The Silver Spoon is an easy introduction to one of the most durable writers of the 20th century.
There’s no need to have read earlier books in John Galsworthy’s three-trilogy Forsyte Chronicles (Spoon is the fifth book of the nine) to follow the story.
The Silver Spoon by John Galsworthy
Charles Scribner’s Sons, 1926. 320 p. 1926 bestseller #6. My grade: A-.
In 1924, Fleur and Michael Mont move in a London circle that prides itself on its lack of moral prejudices.
When Fleur’s father overhears a woman make disparaging remarks about Fleur at one of her parties, he makes a scene. Instead of protecting Fleur, his defense makes her social group snub her as ridiculously old-fashioned and hypocritical.
Fleur is determined not to be thwarted in her social ambitions as she was thwarted in love.
Michael knows Fleur is merely fond of him. He has thrown himself into politics in hopes of influencing England’s future since he cannot win his wife’s love.
Although usually described as a social satirist, Galsworthy writes with both realism and compassion.
He likes his characters, even though he sees their faults. He loves his country, too, though he sees its flaws.
Like Fleur, England has a silver spoon it’s unwilling to give up.
Contemporary readers may wonder if the same might be said of America.
©2016 Linda Gorton Aragoni
One More River is a poignant period piece about durable people and enduring values. The ninth and final novel in John Galsworthy’s Forsyte Chronicles, One More River has less bite than the earlier novels.
The story swirls around the divorce action Sir Gerald Corven brings against his wife, Clare, and a young man who fell in love with her as she fled her husband. Coming from a family that loathes publicity, Clare refuses to explain even to them that Corven is a sadist, leaving her sister, Dinny, to handle the unpleasant details.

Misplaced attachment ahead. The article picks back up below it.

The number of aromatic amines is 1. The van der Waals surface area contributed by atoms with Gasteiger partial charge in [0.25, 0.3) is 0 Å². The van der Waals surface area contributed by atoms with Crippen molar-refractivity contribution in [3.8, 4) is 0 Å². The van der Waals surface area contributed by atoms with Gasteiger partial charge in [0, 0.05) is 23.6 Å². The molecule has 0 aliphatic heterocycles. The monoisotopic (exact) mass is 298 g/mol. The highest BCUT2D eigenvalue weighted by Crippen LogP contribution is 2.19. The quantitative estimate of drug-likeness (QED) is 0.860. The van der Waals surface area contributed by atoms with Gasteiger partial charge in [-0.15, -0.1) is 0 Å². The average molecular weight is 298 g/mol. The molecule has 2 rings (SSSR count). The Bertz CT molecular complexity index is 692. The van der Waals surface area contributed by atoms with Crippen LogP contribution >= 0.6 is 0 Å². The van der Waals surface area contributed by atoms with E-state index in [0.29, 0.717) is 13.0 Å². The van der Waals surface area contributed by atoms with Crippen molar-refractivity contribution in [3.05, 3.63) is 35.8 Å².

Dinny has experience with unpleasant details. She’s still aching from losing her lover to a public scandal, but she nonetheless exerts herself to soothe and support her family.
Although all the Charwells rally around Clare, it’s Dinny they most care about. They want to see her married, and even select a suitable man, Eustace Dornford. After Dinny learns that her lover has drowned in Siam, she begins to see the family is right.
Galsworthy’s people are ladies and gentlemen. Clare aside, the characters are not vivid, but durable. Seeing them, readers can understand why tiny England was able to command an empire on which the sun never set.
One More River
By John Galsworthy,
Charles Scribner’s, 1933
My grade: A
© 2013 Linda Gorton Aragoni